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Truth time.

I didn't always want to be a writer.


Back in middle school, I was only good at two things: playing video games and making homemade pizza.


When it came to writing? I hated it. Loathed it, even. So when Mrs. Bowman, my eighth-grade reading teacher, made us write a story as part of an assignment, I did the least amount of work humanly possible. It went something like this:

                Once upon a time there was a kid who played video games. One day he got sucked into his video game and had

                to do battles. Then he died.

                The end.

My reward for all that hard work?

A big, fat F.

However, under the grade was a short note: This has potential. Let's work on rewriting it.

Rewriting? I'd already written it. I didn't want to write it again just so she could slap another horrible grade on my paper. When I finally met with her, she told me what I'd turned in was something called a rough draft. She told me it was a good start, but it wasn't finished. I told her it was. That I'd done it that morning on the bus and it took me a full six minutes to do, thank you very much.

Mrs. Bowman didn't think that was funny.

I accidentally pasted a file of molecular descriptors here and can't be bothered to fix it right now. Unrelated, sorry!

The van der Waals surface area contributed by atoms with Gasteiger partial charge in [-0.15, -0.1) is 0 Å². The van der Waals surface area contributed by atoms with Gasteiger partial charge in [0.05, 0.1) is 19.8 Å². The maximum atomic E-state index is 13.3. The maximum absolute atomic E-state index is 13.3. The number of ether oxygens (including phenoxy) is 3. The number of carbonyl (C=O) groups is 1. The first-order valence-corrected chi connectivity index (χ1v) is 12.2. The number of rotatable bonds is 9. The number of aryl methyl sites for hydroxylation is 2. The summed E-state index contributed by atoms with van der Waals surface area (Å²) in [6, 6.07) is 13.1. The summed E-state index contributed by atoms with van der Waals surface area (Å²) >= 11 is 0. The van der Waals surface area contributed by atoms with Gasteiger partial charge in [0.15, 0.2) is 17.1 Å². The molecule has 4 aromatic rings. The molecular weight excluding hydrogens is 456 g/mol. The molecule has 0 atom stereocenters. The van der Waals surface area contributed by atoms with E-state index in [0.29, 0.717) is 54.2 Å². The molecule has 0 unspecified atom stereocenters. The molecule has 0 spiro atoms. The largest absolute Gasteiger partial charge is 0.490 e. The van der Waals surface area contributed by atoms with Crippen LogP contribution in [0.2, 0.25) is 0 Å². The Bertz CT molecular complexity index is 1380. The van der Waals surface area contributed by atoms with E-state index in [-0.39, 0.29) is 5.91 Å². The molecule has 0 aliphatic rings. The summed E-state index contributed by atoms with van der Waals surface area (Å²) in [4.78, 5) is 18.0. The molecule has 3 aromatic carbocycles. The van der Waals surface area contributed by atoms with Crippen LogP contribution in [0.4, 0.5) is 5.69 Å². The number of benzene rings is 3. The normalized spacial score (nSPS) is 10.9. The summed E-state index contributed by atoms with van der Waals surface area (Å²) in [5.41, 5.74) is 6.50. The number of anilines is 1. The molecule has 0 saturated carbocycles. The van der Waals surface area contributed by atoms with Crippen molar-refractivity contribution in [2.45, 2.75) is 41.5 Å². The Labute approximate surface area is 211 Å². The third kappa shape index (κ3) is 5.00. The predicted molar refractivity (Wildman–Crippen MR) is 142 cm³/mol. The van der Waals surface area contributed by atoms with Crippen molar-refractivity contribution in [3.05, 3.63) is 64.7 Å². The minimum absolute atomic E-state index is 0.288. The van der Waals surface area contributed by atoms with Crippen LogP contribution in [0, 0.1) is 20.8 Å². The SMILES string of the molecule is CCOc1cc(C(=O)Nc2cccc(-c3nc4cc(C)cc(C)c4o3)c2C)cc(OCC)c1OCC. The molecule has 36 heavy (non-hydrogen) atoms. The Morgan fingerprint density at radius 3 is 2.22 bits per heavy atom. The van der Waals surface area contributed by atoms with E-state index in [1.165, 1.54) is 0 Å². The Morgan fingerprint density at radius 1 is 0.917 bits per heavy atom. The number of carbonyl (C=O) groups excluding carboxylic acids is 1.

She said that I had to take my rough draft and rewrite it to make it better. The problem was that I had no idea how to make it better. So she began asking me all sorts of questions. Where did I get my idea? Who was this kid? Where did he live? What game was he playing? What were the battles like? How could he defeat the bad guy?

I told her. I told her everything.

After about fifteen minutes of me talking about this game, the ideas in my head were growing, rising like a pizza crust baking in the oven. My brain felt like it was on the verge of bursting with possibilities.

Mrs. Bowman just listened. When I was through, she smiled at me and said, "Good. Now turn your story into that."

So I did. My story stretched and morphed and mutated, going from three measly sentences to sixty-one pages of unicorns, magic, knights, evil overlords, and one dorky main character named Ryan.

When I turned it again?

I got an A.

This time the note simply said: I think that was worth it, don't you?

It was my first ever experience with rewriting. It was then when I finally realized that a first draft is nothing more than pizza dough. It's just throwing the ingredients together and smooshing them around for a while. You can't eat it. Not yet. But with a little more work, some extra flavors, and a lot of heat, you can get there. And that's what rewriting is. Taking a lumpy draft and turning it into a wonderful, fresh, homemade story.

That's what I want to share with you now. My pizz—er . . . story, I mean. It's called The Magical Forest. I hope you think it's as tasty as I thought it was.

(taste tested by puppy...)


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